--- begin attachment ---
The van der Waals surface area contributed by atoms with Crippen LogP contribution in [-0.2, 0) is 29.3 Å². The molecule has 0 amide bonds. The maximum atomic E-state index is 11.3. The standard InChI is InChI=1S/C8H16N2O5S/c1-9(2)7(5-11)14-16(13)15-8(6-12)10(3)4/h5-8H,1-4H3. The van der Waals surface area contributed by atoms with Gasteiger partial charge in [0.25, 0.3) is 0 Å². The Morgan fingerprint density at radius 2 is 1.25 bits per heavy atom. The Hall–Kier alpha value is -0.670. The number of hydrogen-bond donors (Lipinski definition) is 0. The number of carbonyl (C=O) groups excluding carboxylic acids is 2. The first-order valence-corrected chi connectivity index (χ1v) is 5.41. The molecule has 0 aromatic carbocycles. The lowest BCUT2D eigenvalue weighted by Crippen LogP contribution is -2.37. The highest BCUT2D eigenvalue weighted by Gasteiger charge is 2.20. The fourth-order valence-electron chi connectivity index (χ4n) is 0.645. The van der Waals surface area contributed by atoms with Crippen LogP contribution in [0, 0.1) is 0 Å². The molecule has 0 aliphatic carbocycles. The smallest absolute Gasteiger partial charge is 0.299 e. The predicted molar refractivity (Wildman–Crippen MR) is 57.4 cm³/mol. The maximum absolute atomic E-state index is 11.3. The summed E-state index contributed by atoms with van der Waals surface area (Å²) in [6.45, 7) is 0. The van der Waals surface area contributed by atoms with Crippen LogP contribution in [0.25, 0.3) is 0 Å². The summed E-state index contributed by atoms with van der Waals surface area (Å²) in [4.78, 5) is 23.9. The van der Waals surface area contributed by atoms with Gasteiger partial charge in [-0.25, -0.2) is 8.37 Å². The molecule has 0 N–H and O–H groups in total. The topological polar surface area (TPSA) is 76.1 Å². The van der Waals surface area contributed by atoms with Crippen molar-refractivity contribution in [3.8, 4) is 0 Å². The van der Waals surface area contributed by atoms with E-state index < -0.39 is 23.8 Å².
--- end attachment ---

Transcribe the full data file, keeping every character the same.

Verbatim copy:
The van der Waals surface area contributed by atoms with Crippen LogP contribution in [-0.2, 0) is 29.3 Å². The molecule has 0 amide bonds. The maximum atomic E-state index is 11.3. The standard InChI is InChI=1S/C8H16N2O5S/c1-9(2)7(5-11)14-16(13)15-8(6-12)10(3)4/h5-8H,1-4H3. The van der Waals surface area contributed by atoms with Gasteiger partial charge in [0.25, 0.3) is 0 Å². The Morgan fingerprint density at radius 2 is 1.25 bits per heavy atom. The Hall–Kier alpha value is -0.670. The number of hydrogen-bond donors (Lipinski definition) is 0. The number of carbonyl (C=O) groups excluding carboxylic acids is 2. The first-order valence-corrected chi connectivity index (χ1v) is 5.41. The molecule has 0 aromatic carbocycles. The lowest BCUT2D eigenvalue weighted by Crippen LogP contribution is -2.37. The highest BCUT2D eigenvalue weighted by Gasteiger charge is 2.20. The fourth-order valence-electron chi connectivity index (χ4n) is 0.645. The van der Waals surface area contributed by atoms with Crippen LogP contribution in [0, 0.1) is 0 Å². The molecule has 0 aliphatic carbocycles. The smallest absolute Gasteiger partial charge is 0.299 e. The predicted molar refractivity (Wildman–Crippen MR) is 57.4 cm³/mol. The maximum absolute atomic E-state index is 11.3. The summed E-state index contributed by atoms with van der Waals surface area (Å²) in [6.45, 7) is 0. The van der Waals surface area contributed by atoms with Crippen LogP contribution in [0.25, 0.3) is 0 Å². The summed E-state index contributed by atoms with van der Waals surface area (Å²) in [4.78, 5) is 23.9. The van der Waals surface area contributed by atoms with Gasteiger partial charge in [-0.25, -0.2) is 8.37 Å². The molecule has 0 N–H and O–H groups in total. The topological polar surface area (TPSA) is 76.1 Å². The van der Waals surface area contributed by atoms with Crippen molar-refractivity contribution in [3.8, 4) is 0 Å². The van der Waals surface area contributed by atoms with E-state index < -0.39 is 23.8 Å².